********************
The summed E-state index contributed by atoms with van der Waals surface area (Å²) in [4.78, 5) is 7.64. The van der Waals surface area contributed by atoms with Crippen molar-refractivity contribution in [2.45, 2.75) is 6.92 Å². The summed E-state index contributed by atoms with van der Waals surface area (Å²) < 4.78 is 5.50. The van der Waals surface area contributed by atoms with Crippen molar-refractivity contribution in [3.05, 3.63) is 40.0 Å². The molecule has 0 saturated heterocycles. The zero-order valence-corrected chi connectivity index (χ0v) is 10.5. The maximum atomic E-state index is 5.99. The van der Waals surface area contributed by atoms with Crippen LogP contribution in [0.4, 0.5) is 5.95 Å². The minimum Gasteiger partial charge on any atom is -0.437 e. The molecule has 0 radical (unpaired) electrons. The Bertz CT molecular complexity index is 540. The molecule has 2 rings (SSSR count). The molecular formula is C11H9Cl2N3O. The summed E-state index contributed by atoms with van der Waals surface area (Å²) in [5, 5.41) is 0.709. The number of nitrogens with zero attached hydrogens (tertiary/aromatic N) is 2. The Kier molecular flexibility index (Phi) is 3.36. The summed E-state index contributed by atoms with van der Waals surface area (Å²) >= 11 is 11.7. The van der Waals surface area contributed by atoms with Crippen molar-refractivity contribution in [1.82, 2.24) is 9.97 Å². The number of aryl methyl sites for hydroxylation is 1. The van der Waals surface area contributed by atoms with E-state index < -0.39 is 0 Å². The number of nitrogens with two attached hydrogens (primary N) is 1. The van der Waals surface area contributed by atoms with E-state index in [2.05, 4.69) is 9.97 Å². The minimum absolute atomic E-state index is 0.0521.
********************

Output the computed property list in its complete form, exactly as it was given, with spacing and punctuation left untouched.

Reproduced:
The summed E-state index contributed by atoms with van der Waals surface area (Å²) in [4.78, 5) is 7.64. The van der Waals surface area contributed by atoms with Crippen molar-refractivity contribution in [2.45, 2.75) is 6.92 Å². The summed E-state index contributed by atoms with van der Waals surface area (Å²) < 4.78 is 5.50. The van der Waals surface area contributed by atoms with Crippen molar-refractivity contribution in [3.05, 3.63) is 40.0 Å². The molecule has 0 saturated heterocycles. The zero-order valence-corrected chi connectivity index (χ0v) is 10.5. The maximum atomic E-state index is 5.99. The van der Waals surface area contributed by atoms with Crippen LogP contribution in [0.4, 0.5) is 5.95 Å². The minimum Gasteiger partial charge on any atom is -0.437 e. The molecule has 0 radical (unpaired) electrons. The Bertz CT molecular complexity index is 540. The molecule has 2 rings (SSSR count). The molecular formula is C11H9Cl2N3O. The summed E-state index contributed by atoms with van der Waals surface area (Å²) in [5, 5.41) is 0.709. The number of nitrogens with zero attached hydrogens (tertiary/aromatic N) is 2. The Kier molecular flexibility index (Phi) is 3.36. The summed E-state index contributed by atoms with van der Waals surface area (Å²) >= 11 is 11.7. The van der Waals surface area contributed by atoms with Crippen molar-refractivity contribution in [1.82, 2.24) is 9.97 Å². The number of aryl methyl sites for hydroxylation is 1. The van der Waals surface area contributed by atoms with E-state index < -0.39 is 0 Å². The number of nitrogens with two attached hydrogens (primary N) is 1. The van der Waals surface area contributed by atoms with E-state index in [2.05, 4.69) is 9.97 Å². The minimum absolute atomic E-state index is 0.0521.